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Satire: How to Be Passive Aggressive

A Beginner’s Guide to Passive-Aggressiveness

Sivan Livnat

Prepare to learn more about how to subtly insult people and express your feelings, but in a way that makes you feel good about yourself. Whether communicating with a peer who has not done their part of the group project or a teacher who just will not grade your essay from three weeks ago, passive-aggressiveness will help you communicate in an unhealthy way.

When engaging in passive-aggressiveness, the most important point to remember is that you want to be as brusque as possible while also maintaining an air of faux-politeness. This combination helps ensure that your target is visibly uncomfortable from the malapert accusation while also unable to air any concerns because of the feigned couth. 

When should you be passive-aggressive? The best times to be passive-aggressive are when you need or want something from someone, but you want them to appease your needs before you vocalize them. Because of this, to master passive-aggressiveness, you must assume that the person to whom you are conveying your passive aggressiveness knows what you want. 

A quick tip to be passive-aggressive without much planning is to give a false dichotomy. A false dichotomy is when someone claims that a situation is either/or, as in, there are only two options when there are, in fact, more. For example, let’s say you want to passive-aggressively convince your friends to come to your birthday party. To employ a false dichotomy, you could say, “Either come to my birthday party, or never talk to me again.” This makes them feel guilty, even though those clearly are not the only two options.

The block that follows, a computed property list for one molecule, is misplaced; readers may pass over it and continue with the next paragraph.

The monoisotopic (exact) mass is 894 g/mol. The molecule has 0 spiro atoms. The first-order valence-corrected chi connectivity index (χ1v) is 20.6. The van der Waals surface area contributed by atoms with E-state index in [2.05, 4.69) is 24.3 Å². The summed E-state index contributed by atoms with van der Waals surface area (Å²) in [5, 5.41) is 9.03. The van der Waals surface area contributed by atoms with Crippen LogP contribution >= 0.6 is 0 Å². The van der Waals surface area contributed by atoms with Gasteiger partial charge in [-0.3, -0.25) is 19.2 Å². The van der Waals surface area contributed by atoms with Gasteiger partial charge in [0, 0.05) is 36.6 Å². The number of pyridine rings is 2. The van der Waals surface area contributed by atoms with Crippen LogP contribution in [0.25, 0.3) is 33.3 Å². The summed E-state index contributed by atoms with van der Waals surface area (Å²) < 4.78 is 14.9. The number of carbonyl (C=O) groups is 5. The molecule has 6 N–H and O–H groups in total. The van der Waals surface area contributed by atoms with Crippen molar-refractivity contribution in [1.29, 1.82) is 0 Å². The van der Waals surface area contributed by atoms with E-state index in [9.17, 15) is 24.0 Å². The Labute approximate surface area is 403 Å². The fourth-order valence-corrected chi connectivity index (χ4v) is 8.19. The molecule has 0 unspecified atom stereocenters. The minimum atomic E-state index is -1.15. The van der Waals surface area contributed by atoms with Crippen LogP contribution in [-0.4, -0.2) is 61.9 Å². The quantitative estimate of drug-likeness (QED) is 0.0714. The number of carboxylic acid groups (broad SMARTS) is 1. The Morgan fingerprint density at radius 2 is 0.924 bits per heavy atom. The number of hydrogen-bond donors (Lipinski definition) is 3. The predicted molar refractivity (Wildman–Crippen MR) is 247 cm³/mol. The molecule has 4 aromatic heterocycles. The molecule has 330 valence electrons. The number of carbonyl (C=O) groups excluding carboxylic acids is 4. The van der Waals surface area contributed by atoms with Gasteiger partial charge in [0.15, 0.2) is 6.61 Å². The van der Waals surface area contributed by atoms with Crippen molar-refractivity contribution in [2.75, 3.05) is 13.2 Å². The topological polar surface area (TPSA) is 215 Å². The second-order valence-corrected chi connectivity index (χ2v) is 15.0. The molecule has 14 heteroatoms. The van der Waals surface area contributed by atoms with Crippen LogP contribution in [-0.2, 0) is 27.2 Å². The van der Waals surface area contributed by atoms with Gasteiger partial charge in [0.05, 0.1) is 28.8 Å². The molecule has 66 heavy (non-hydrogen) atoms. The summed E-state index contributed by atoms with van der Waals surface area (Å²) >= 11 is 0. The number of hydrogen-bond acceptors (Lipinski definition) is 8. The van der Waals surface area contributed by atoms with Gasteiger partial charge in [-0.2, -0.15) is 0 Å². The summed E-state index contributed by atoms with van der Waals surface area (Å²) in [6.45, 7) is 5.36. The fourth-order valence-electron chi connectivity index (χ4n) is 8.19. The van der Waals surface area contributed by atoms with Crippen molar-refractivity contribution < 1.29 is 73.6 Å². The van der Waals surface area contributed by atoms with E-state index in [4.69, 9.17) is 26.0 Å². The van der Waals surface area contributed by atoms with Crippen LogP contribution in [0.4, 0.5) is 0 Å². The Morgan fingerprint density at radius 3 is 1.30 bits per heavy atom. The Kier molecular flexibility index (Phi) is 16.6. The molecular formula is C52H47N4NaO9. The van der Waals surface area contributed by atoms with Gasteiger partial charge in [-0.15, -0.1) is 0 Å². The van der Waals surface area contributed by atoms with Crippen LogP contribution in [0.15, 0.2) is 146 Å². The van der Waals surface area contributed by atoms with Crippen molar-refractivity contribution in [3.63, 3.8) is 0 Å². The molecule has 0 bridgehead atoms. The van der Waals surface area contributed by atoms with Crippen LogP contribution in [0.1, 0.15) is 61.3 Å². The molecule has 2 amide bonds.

And if you are stuck in a rut while texting and need to be passive-aggressive, look no further than ellipses. The “…” will stress out and confuse the person on the other side. The best way to employ this is by ending a text with ellipses, for example, texting someone, “When you get the chance, text me…” The ellipses put an uncomfortable, straining emphasis on the text, making it primely passive-aggressive. This is best used when asking questions, such as, “Hey, are you okay…” but also works in nearly every other situation. And remember, when it comes to ellipses, the more the better.

To truly grasp how to be passive-aggressive, you must always keep one thing in mind: assume the person knows what you want and is withholding from you on purpose. With that thought at the top of your head, you can display your reticence and place the burden of comprehending what you really want on the receiver. 

Another way to convey passive-aggressiveness is to be in a “mood” for the sole purpose of getting your message across. For example, if you are upset that your friend did not do their part in your group project, you could sulk all day specifically around them, making them cognizant that it is their fault you feel that way; just make sure not to verbalize why you’re upset to keep them in the dark. That way, you do not have to say anything, but they hear you loud and clear. Just remember that if they ask you why you are upset or if you are okay, you must not tell them the true reason why (it would ruin the passive part of passive aggression!). 

To sum up, mastering passive-aggressiveness is all about pinning the blame on the receiver while also making it seem that you are not actually doing anything. It is a game of subterfuge and of deceit. But be warned, passive-aggressiveness is a dangerous tool. In the wrong hands, it can lead to horrible, heinous things. Make sure not to overuse it, and be aware of when you employ it. 

I hope you understand this by now. I have spent so long trying to explain it to you. Maybe you just are not up to learning today. It isn’t me, it’s you. Do you understand what’s happening yet or do I need to spell it out for you? Come on… This is taking too long.

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